Head Quarters, Wilmington [Del.] August 31st 1777.
Parole: Rockingham.Countersigns: Arlington Abington.
Every officer commanding a troop or company is immediately to make out his muster-rolls to the first of september, that the whole army may be mustered with the utmost expedition—Officers commanding corps not annexed to any particular division, or brigade, will apply to the muster Master of the nearest division who will muster all such corps.
A General Court Martial is to sit to morrow at 9 o’clock in the morning at Mr Lawson’s at the Cross Keys near the Academy, for the trial of Lieut: Troup a prisoner in the provost.1 Brigadier General Knox is appointed president of this court.
Genl Potter will order two battalions of Militia, (each to be 250 strong, rather more than fewer) to march, one to Richling’s ford, and the other to Gibson’s ford, to take post on the east side of the Brandiwine, and fix upon the best ground for defending those passes.2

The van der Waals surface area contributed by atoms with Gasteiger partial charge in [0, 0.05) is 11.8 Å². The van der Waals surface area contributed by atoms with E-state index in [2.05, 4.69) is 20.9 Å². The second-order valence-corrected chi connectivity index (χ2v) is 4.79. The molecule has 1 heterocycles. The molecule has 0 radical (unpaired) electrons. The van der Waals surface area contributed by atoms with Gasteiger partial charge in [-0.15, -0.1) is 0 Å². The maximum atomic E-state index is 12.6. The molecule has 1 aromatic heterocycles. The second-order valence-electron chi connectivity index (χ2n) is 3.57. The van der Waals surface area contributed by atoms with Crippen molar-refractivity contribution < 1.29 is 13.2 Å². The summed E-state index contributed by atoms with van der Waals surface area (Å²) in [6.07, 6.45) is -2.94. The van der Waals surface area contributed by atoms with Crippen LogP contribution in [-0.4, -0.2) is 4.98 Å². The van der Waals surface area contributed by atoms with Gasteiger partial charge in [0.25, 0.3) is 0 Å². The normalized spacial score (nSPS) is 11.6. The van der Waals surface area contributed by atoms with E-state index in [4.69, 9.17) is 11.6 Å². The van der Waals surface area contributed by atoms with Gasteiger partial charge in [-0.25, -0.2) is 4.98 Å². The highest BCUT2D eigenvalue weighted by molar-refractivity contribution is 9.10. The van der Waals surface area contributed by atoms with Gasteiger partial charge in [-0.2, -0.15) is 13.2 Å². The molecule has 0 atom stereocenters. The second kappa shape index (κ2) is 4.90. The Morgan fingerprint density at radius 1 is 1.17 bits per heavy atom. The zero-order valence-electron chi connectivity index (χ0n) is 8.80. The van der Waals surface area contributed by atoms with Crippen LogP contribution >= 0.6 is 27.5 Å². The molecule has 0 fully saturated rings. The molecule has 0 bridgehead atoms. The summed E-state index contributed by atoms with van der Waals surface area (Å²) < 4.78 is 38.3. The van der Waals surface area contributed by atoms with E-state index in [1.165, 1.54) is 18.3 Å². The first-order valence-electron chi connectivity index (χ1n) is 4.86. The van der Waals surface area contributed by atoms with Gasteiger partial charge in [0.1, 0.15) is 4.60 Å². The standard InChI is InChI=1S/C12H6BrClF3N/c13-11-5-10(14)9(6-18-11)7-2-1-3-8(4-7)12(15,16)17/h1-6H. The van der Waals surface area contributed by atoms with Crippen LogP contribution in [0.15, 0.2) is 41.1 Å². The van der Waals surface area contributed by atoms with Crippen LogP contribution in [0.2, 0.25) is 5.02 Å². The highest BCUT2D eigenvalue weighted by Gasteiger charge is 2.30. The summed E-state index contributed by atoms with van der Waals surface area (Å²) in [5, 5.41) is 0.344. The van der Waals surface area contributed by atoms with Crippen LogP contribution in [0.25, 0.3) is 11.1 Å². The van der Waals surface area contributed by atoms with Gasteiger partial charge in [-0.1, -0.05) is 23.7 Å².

Varick transcript, DLC:GW.
1. Cross Keys Tavern stood in Wilmington on the site of the present-day Wilmington and Brandywine Cemetery at the corner of Delaware and Adams streets. The Wilmington Academy, a public grammer school chartered in 1773, was located nearby on the east side of Market Street between 8th and 9th streets.
2. Jacob Broom’s manuscript map of the Brandywine region, dated 27 Aug. 1777, shows four fording places on Brandywine Creek between Wilmington and Chadds Ford, Pa., some nine miles to the north. The lower two fords, both located in New Castle County, Del., were the ones to which Gen. James Potter’s Pennsylvania militia were ordered. “Richland fording place” at “McKims Mill” was about three miles north of Wilmington, and “Gibsons Ford” next to “Gibsons Mill” was at present-day Smith’s Bridge about five miles north of Wilmington. The other two fords were located north of the Delaware state line in Chester County, Pennsylvania. About two miles downstream from Chadds Ford was “Chandler Ford,” about which GW wrote on the map: “very good but very broken ground & narrow defiles on the E[as]t Side,” and about a mile farther north at present-day Wilson Run was the “Fording place by Theo. Gibsons,” which later was called Pyle’s Ford (PHi).